A Beautiful Mind Movie Review
In 1999, it was The Insider. In 2000, it was Gladiator. And in 2001, Russel Crowe is sure to get a nomination for A Beautiful Mind, a creative retelling of Nobel Prize winner John Forbes Nash, Jr.
With exception to Proof of Life, which was a straight-by-the-numbers kind of movie, Crowe continues to amaze me with both his choice of movies and his performances. While I think he deserved a trophy more for The Insider than Gladiator, by far, he is time and time again proving that he is one of the best actors out there, and one of the most profitable. Forbes is an actor's dream; he's an eccentric genius, he has a family, he works for the government, and he's also schizophrenic. With very few exceptions, an actor has to be crazy to turn down the role of a crazy man. What is exceptional about Crowe is that he is able to show that this man is definitely delusional and crazy without driving away the audience, without making the audience turn on him. You feel a real sadness for him and the people around him, even his make believe friends. Not many actors can pull something off, but Crowe does it with ease. When the movie is not dealing with schizophrenia, Crowe is still a pleasure to watch. He's funny in a strange kind of way, he's emotional, and he's definitely straightforward. While I will still vote for Will Smith as Best Actor of the Year, Russel Crowe comes in a close second (and possibly only because he won last year).
In the supporting category, Jennifer Connelly does a marvelous job as Forbes' loving wife. Connelly, who has had large roles in Dark City and Requiem for a Dream, really hits mainstream here, but also pulls off the best performance of her career. Like Crowe, the audience really feels for her character, because she loves the man yet has to put up with so much grief and anguish. Time and time again, Connelly expresses her frustration and love, many times while not even opening her mouth. That is a true actress.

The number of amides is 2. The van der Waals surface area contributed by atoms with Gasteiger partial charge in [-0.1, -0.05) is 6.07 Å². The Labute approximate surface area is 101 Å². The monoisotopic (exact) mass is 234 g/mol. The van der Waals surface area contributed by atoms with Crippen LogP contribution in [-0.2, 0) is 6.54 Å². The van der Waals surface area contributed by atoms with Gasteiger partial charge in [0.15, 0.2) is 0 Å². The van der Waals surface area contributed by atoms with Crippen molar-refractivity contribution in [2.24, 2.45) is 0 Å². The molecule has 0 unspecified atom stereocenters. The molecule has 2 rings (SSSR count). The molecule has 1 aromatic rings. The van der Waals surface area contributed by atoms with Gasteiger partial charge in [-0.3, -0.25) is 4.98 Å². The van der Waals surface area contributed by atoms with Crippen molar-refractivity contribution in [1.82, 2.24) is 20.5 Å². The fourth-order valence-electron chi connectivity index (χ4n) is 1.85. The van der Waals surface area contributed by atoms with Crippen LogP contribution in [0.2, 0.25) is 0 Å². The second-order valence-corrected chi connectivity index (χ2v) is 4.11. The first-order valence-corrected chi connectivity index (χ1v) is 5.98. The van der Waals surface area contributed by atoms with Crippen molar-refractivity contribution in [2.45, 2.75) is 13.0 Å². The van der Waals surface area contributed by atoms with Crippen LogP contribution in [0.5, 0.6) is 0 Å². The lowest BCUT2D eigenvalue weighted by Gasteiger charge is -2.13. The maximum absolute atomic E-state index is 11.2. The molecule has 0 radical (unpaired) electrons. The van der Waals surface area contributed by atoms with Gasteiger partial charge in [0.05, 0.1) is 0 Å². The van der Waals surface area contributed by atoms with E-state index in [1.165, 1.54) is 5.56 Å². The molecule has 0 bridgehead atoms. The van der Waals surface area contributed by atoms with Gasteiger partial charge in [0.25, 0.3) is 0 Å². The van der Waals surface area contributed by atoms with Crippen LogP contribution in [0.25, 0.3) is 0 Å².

As for Ed Harris, he really doesn't have a large enough role to be praised or criticized in any sense.
As movies go, A Beautiful Mind is a beautiful thing to watch. Directed by Ron Howard (Apollo 13), the movie is dramatic, funny, and fast-paced, which is surprising considering that this is technically a biography. A Beautiful Mind is funny in the way that Good Will Hunting is funny, in that it throws a lot of jokes in there while dealing with serious material. Some of the funniest moments come after Forbes has accepted the fact that he is crazy and he makes fun of himself for it. The first half of the movie races along, as it deals out a fair share of suspense. The twist that comes halfway through is sort of obvious if you know that Forbes is delusional, but at the same time you do not know the extent of his hallucinations, and the results are surprising.
A Beautiful Mind is easily one of the best pictures of the year. It is well acted, well written, well directed. It is entertaining and funny, serious and sad. It is everything you want it to be.
Review by Erik Samdahl unless otherwise indicated.